KYC utilities provide access to a unique and validated source of data, but liability for satisfying KYC and AML obligations ultimately remains with Nordic banks.
The Nordic banking landscape has witnessed significant upheaval over the past few years, moving from an untarnished reputation for having the safest financial institutions in the world to being mired in a number of complex, global money-laundering scandals.
Domestic and international regulators have roundly responded by imposing significant monetary penalties, amounting to nearly $20 million (which is expected to increase in the coming months) on some of the region’s leading banks, resulting in billions being
wiped from their market value. This has reinforced the need for robust and effective Anti-Money Laundering (AML) and Know Your Customer (KYC) programmes from a reputational and competitive standpoint.
The Value of KYC Utilities
In a bid to rebuild their standing in the eyes of both regulators and customers, six of the Nordics’ biggest banks have now joined forces to set up a joint platform for handling Know Your Customer (KYC) data. The Nordic KYC Utility will initially offer KYC
services for large and mid-size Nordic corporate customers from 2020.
From an operational point of view, we estimate that up to 80% of financial institutions’ AML and KYC programmes share commonalities (e.g. similar questionnaires, documentation, screening and risk-scoring processes, and continuous monitoring programmes etc.).
This means that essentially every financial institution is performing the exact same compliance procedures and processes on the same entities and individuals, in a process that delivers zero differentiation or competitive advantage.
Instead, the utilities can offer significant opportunities to enhance overall client service by making it possible for clients to upload data and documentation to a utility once – regardless of how many accounts they hold with various financial institutions.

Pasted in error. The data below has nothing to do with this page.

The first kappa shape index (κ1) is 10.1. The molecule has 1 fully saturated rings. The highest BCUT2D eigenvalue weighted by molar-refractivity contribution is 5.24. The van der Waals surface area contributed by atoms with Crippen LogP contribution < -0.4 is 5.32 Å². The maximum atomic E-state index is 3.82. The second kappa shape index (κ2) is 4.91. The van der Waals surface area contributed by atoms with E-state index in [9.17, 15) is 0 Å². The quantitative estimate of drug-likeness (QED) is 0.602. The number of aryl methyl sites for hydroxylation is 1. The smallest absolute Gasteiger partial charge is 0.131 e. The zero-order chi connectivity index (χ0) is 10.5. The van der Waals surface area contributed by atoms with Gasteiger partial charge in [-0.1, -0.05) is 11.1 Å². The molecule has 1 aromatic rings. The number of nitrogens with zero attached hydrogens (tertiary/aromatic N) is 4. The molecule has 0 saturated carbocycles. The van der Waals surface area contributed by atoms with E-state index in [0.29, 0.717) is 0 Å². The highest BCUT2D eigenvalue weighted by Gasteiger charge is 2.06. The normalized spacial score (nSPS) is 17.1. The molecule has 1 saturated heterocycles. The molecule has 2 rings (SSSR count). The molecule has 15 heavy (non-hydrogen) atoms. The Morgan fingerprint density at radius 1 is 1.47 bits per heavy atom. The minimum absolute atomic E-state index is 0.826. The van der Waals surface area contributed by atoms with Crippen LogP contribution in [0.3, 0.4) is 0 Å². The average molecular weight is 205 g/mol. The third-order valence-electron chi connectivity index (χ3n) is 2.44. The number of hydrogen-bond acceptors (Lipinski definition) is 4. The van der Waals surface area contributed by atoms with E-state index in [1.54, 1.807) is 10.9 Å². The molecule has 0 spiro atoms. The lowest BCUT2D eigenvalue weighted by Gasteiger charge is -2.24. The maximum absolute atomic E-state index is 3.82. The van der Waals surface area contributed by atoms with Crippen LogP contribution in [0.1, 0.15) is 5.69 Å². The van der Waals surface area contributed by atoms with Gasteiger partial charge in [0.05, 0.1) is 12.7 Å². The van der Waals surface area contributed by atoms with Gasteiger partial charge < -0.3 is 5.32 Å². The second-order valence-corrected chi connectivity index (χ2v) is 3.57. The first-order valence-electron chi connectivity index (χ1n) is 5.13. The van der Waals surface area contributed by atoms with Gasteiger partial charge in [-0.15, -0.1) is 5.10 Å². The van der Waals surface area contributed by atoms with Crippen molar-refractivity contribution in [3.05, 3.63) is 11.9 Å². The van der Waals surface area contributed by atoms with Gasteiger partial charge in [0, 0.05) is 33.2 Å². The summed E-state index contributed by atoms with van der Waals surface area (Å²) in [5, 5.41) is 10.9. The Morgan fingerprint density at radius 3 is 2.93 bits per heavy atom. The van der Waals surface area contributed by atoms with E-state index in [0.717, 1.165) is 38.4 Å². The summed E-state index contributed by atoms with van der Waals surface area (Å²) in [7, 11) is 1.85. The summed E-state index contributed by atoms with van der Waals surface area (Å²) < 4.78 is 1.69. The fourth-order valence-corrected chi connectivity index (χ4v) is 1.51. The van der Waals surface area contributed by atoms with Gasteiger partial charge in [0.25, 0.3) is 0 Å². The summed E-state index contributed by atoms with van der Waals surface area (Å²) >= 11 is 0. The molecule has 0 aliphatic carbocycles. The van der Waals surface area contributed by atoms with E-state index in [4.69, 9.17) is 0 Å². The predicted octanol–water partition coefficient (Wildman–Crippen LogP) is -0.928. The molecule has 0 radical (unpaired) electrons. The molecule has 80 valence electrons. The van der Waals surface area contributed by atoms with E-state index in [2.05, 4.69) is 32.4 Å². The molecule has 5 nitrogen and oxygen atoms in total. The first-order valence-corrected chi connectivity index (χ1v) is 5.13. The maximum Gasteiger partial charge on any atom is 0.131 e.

Addressing the Question of Liability
In our view, there is absolutely no doubt that there is huge merit in having a centralised KYC or reference data service utility that can be used by many financial institutions. However, a shared KYC utility does not absolve financial institutions from compliance
with anti-money laundering obligations.
The European Banking Authority (EBA) currently recommends that, since banks are still liable for information retrieved from third parties, they need to double-check any information obtained from a shared KYC utility. This means that to fully comply with
AML and KYC obligations, financial firms must retain the final decision on whether or not an applicant has satisfied the requisite KYC checks.
Plainly speaking, this means that banks are still liable for AML and KYC failures. Yes, a utility will certainly help ease the operational burdens of compliance, however, it does not eradicate the responsibility or the need to invest in robust onboarding
and client lifecycle processes.
In order to relieve this compliance burden and automate KYC and AML processes, financial institutions must invest in KYC solutions and integrated IT infrastructure. This will enable them to create a sustainable competitive advantage: streamlined processes
that deliver clarity of data, a consistent KYC process and an enhanced client experience.